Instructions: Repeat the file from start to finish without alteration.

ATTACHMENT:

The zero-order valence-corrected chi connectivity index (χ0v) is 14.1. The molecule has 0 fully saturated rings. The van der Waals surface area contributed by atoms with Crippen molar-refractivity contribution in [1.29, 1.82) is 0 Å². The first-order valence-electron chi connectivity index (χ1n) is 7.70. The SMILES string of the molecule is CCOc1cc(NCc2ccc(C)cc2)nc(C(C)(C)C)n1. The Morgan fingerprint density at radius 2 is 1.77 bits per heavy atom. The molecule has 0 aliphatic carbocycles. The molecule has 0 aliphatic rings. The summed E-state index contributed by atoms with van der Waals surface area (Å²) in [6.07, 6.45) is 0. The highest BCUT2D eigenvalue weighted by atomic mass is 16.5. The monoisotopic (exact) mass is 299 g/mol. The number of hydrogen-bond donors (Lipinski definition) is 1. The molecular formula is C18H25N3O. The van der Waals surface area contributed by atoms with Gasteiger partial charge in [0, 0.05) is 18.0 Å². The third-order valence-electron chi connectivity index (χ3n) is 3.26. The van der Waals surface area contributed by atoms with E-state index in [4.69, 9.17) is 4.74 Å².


The zero-order valence-corrected chi connectivity index (χ0v) is 14.1. The molecule has 0 fully saturated rings. The van der Waals surface area contributed by atoms with Crippen molar-refractivity contribution in [1.29, 1.82) is 0 Å². The first-order valence-electron chi connectivity index (χ1n) is 7.70. The SMILES string of the molecule is CCOc1cc(NCc2ccc(C)cc2)nc(C(C)(C)C)n1. The Morgan fingerprint density at radius 2 is 1.77 bits per heavy atom. The molecule has 0 aliphatic carbocycles. The molecule has 0 aliphatic rings. The summed E-state index contributed by atoms with van der Waals surface area (Å²) in [6.07, 6.45) is 0. The highest BCUT2D eigenvalue weighted by atomic mass is 16.5. The monoisotopic (exact) mass is 299 g/mol. The number of hydrogen-bond donors (Lipinski definition) is 1. The molecular formula is C18H25N3O. The van der Waals surface area contributed by atoms with Gasteiger partial charge in [0, 0.05) is 18.0 Å². The third-order valence-electron chi connectivity index (χ3n) is 3.26. The van der Waals surface area contributed by atoms with E-state index in [4.69, 9.17) is 4.74 Å².